HomeInvestmentsModified Accelerated Cost Recovery System (MACRS)

Modified Accelerated Cost Recovery System (MACRS)

Last updated 29th Nov 2022
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Definition

The finance term Modified Accelerated Cost Recovery System, or MACRS, refers to the tax depreciation structure created as a result of the Tax Reform Act of 1986. MACRS is an accelerated approach to the depreciation of an asset, and is based on both the declining balance and straight line methods.

Explanation

The Modified Accelerated Cost Recovery System was first introduced in 1986, and replaced the even more business-friendly ACRS. Under the MACRS, the tax deductions for capital assets, or depreciation expense, occurs at a faster rate than book depreciation of the asset. In doing so, this system provides an incentive for businesses to purchase capital assets.

The exact method of tax depreciation is based on tables published by the IRS. In practice, there are a series of tables that include first-quarter, mid-quarter, third-quarter, and half-year conventions. The exact table to use will depend on the in-service date of the capital equipment.

The time over which depreciation occurs is based on classes of property, as demonstrated in the table below:

ClassExamples3-Year PropertySpecial equipment used in the manufacture of food, beverages, plastics, metal products and motor vehicles.5-Year PropertyComputer systems, aircraft, drilling equipment, solar, wind and energy property.7-Year PropertyOffice furniture, fixtures, and equipment.10-Year PropertyPetroleum refining equipment, ships and other transportation vessels.15-Year PropertyUtility plant such as telephone distribution and municipal sewage treatment facilities.20-Year PropertyMunicipal sewer systems.27.5-Year PropertyResidential rental property.39-Year PropertyNon-residential real property.

Once the asset's property class has been identified, a second table is used which contains the MACRS depreciation schedule as shown below:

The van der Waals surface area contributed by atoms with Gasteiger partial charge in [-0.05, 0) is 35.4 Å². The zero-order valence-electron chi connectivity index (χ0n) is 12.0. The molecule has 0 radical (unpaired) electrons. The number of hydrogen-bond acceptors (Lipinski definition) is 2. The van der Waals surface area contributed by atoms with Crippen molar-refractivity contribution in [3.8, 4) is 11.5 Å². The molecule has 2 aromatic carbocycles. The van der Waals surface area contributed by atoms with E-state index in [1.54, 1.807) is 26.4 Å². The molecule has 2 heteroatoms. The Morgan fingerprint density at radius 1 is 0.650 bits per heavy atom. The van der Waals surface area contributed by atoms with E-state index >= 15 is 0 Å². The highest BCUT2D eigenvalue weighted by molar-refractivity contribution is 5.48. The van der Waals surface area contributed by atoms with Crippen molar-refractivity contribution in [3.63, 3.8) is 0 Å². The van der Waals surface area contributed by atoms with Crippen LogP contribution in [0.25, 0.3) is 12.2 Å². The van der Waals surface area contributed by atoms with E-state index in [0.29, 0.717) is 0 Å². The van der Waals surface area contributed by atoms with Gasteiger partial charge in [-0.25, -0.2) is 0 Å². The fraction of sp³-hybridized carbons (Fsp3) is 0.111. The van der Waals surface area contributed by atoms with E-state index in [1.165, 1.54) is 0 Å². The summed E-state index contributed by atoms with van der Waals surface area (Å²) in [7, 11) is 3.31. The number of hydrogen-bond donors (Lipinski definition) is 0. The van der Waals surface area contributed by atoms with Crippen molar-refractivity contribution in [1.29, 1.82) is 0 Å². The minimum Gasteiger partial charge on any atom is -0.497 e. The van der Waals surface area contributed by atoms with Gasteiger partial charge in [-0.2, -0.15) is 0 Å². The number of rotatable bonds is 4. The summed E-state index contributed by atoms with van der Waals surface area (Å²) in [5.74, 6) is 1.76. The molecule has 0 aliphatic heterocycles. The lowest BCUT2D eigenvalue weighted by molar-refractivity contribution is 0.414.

Property Class3-Year5-Year7-Year10-Year15-Year20-Year39-Year133.333%20.000%14.290%10.000%5.000%3.750%2.564%233.333%32.000%24.490%18.000%9.500%7.219%2.564%333.334%19.200%17.490%14.400%8.550%6.677%2.564%4 11.520%12.490%11.520%7.700%6.177%2.564%5 11.520%8.930%9.220%6.930%5.713%2.564%6 5.760%8.920%7.370%6.230%5.285%2.564%7 8.930%6.550%5.900%4.888%2.564%8 4.460%6.550%5.900%4.522%2.564%9 6.560%5.910%4.462%2.564%10 6.550%5.900%4.461%2.564%11 3.280%5.910%4.462%2.564%12 5.900%4.461%2.564%13 5.910%4.462%2.564%14 5.900%4.461%2.564%15 5.910%4.462%2.564%16 2.950%4.461%2.564%17 4.462%2.564%18 4.461%2.564%19 4.462%2.564%20 4.461%2.564%21 2.231%2.564%22 2.564%23 2.564%24 2.564%25 2.564%26 2.564%27 2.564%28 2.564%29 2.564%30 2.564%31 2.564%32 2.564%33 2.564%34 2.564%35 2.564%36 2.564%37 2.564%38 2.564%39 2.564%

Example

Company A purchased a new computer system to automate the tracking of its inventory. The computer system cost $100,000, and based on the MACRS tables, the new asset would be considered 5-year property. As such, the tax depreciation schedule for the new computer system is shown below.

5-YearTax DepreciationAccumulated Depreciation20.00%$100,000$100,00032.00%$160,000$260,00019.20%$96,000$356,00011.52%$57,600$413,60011.52%$57,600$471,2005.76%$28,800$500,000

Related Terms

asset, depreciation expense, accumulated depreciation, declining balance method, straight line method

Moneyzine Editor

Moneyzine Editor